The period of stagnation and waiting on the Prague residential market is over. Along with the spring came a revival in the Prague housing market. The demand is rising, and interest in buying and renting is also growing, according to the latest Knight Frank report.
The residential real estate market has experienced turbulent developments over the last three years. The boom in sales and mortgages during the pandemic was replaced by a market freeze last year. This stemmed from concerns about the situation in Europe, a significant increase in mortgage rates and the overall economic situation, which was negatively affected by high inflation. The period when even older flats were sold at a price comparable to new ones, when even poor-quality properties were disappearing from the market quickly and when buyers faced pressure to make decisions promptly and often to increase the selling price, is gone. The tense situation in Europe and the unfavourable economic situation last year have caused caution and dampened interest. However, this has been changing recently, according to an analysis by real estate consultancy Knight Frank, which maps the development of the Prague housing market in the last quarter of last year and the first quarter of this year.
"The period of stagnation and waiting is over. The Prague residential market has recovered with spring," says Kateřina Poláková, Head of Residential Property at Knight Frank, commenting on the current changes in the Prague residential market. "The demands of buyers are also changing. People are more focused than ever on the quality of housing and have higher demands on its standard and additional services. I think there is a levelling out of the relationship between the price and quality of the property, which contrasts with the pandemic years when basically everything was selling quickly and expensively thanks to low mortgage rates. People are more demanding. Buyers with financial resources are more likely to invest in premium properties.
Others who can't or don't want to buy property are again opting for rentals in BTR projects. These institutional rentals meet their requirements for quality and high standard of living," adds Poláková.
New buildings - end of stagnation, sales recovery
Supply on the market grew slowly over the past year, while demand remains weaker due to higher interest rates. Prices have barely moved over the last six months, and the expected discounting of new flats has not taken place. The average offer price for an apartment was CZK 9.7 million. The average price for a new flat was CZK 151,970 (€410,000) per sqm, while a sqm was offered for CZK 151,970 (€6,400). Many current buyers are financing their housing from their own sources, but the number of sales based on incentives from development companies to take out subsidised or guaranteed mortgages is also increasing. Other incentives include, for example, free garage parking, a cellar, superior equipment, air conditioning and more.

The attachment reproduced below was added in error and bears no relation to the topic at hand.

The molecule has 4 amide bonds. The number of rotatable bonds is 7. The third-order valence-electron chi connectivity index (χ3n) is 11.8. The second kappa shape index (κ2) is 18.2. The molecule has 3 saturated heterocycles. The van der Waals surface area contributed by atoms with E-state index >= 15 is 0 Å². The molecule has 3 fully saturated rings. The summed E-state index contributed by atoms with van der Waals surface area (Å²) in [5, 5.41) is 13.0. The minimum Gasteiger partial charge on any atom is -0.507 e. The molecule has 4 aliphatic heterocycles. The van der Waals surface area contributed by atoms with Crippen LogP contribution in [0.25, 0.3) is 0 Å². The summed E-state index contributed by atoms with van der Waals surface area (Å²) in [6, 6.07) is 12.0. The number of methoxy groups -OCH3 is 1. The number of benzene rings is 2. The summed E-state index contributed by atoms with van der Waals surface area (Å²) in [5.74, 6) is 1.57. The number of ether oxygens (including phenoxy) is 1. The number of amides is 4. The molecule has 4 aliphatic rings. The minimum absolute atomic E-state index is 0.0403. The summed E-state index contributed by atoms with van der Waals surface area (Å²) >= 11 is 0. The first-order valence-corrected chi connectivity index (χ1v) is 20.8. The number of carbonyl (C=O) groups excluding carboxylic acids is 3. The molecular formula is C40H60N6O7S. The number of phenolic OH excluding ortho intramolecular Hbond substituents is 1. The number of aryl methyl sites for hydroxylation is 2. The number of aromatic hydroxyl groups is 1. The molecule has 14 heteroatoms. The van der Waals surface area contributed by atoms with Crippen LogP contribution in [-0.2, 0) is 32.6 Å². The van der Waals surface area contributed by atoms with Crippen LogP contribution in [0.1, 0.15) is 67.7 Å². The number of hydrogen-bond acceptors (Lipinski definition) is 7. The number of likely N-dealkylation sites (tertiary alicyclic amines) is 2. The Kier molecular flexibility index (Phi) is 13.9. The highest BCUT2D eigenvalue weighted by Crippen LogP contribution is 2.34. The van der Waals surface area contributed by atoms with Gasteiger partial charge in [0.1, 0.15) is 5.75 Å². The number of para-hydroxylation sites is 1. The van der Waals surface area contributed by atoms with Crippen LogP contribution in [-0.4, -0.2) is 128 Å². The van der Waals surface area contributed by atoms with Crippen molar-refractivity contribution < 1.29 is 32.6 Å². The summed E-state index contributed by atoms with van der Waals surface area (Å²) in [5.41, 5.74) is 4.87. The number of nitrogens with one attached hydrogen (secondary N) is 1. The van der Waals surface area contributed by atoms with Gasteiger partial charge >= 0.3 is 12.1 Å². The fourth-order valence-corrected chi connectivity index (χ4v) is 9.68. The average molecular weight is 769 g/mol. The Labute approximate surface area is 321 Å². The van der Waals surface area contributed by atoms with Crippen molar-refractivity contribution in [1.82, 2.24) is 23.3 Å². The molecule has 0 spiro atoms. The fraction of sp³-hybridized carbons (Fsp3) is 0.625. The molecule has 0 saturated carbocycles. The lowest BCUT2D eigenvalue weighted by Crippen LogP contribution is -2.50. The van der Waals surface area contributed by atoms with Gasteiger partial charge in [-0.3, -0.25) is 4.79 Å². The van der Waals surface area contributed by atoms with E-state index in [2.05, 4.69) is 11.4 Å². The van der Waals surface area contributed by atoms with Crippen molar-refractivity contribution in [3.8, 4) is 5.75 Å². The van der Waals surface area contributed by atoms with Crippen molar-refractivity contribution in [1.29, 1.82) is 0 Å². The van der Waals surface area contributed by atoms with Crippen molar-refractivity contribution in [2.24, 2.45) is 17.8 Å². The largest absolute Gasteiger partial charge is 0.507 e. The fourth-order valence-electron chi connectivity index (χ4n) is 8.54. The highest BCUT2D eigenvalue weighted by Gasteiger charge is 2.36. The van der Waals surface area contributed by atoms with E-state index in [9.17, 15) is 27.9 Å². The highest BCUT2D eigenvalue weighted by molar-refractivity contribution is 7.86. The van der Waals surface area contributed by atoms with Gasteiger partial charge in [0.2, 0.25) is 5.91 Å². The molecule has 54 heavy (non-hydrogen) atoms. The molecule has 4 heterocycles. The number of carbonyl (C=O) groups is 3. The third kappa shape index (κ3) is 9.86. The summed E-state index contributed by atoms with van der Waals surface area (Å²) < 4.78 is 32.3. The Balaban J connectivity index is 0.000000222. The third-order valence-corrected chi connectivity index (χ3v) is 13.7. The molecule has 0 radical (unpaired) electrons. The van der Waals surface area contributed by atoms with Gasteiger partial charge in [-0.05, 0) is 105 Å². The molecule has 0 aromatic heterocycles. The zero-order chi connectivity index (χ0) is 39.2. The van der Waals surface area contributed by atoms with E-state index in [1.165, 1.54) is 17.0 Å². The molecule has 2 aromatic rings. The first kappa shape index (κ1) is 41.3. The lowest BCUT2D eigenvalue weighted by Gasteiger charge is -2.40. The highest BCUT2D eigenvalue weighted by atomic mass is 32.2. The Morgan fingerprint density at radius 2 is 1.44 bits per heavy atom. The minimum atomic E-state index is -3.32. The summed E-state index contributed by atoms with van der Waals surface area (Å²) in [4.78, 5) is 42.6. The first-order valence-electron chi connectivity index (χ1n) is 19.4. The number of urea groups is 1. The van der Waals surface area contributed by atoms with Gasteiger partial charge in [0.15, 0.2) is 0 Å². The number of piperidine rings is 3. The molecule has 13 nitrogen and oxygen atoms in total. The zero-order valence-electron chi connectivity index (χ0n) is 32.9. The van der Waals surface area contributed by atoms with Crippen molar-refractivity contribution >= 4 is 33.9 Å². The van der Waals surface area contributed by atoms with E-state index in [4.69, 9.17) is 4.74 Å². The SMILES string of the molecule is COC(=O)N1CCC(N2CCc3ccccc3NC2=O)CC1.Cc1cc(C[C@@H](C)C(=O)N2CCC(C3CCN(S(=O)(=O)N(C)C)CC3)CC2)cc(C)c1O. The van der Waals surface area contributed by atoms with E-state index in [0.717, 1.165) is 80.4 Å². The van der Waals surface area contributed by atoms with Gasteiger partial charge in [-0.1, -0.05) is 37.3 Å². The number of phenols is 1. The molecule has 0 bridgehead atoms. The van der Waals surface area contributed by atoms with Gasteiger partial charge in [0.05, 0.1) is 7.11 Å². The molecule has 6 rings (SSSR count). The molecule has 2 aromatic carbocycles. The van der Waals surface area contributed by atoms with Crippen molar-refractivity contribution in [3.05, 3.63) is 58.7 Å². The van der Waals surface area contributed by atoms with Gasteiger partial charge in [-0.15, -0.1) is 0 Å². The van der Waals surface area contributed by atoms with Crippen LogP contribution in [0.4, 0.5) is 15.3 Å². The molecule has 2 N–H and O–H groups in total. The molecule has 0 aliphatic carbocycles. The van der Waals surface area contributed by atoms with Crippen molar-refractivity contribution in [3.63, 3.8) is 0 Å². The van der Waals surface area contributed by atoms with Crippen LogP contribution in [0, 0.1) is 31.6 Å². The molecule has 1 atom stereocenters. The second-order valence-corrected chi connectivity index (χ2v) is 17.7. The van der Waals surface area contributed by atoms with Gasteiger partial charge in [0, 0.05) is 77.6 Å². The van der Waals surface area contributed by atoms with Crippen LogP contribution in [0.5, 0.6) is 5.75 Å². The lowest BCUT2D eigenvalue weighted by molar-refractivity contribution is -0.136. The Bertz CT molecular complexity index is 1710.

Secondary market - price correction, location plays a major role
Over the last six months, the secondary market has experienced a slight decline in prices by an average of 2.2%. As with new buildings, there is a large price dispersion in older flats. This is influenced by the location, type and quality of the property. The condition of a particular unit also plays an important role. In the outskirts of Prague, we have seen a drop in sales prices of more than 10%. The average offer price for an apartment was around CZK 8.5 million ( €359,000), with sellers asking an average of CZK 119,470 (€5,000) per sqm. There was a visible drop in the supply of older flats by 14.2%, which was probably caused by owners' concerns about lower prices and the withdrawal of these flats from the sale.
Premium segment - prices are rising
In the premium segment, there was a slight increase in selling prices and a widening of the offer. The prices of newly sold apartments rose by 1.9% over the last six months to CZK 202,430 per sqm ( 8,500 per sqm). Buyers continue to regard new premium properties as a stable investment. Overall, the most expensive flats per square metre are 5+kk/5+1, while the most expensive for sold units are 4+kk/4+1.
The demand for small and high-quality flats is also growing. Buyers have increasingly higher demands on the standard of flats' equipment and additional services offered in the buildings. The resulting product meets the required criteria and at the same time is below the maximum achievable purchase price. The most offered and demanded 1 + kk and 2 + kk apartments, even in investment projects, were priced close to the premium segment and exceeded the limit of CZK 200,000/m 2 ( € 8,435).
"For this type of product, it will be interesting to follow its further development. Increasingly, projects are appearing on the market that offers only smaller investment units, for example in apartment buildings after complete reconstruction. Whether their premium price has a ceiling and corresponds to the quality, we will see in the future. Buying power and the willingness to accept the selling price will influence the preparation of the offer in the coming years," added Poláková.
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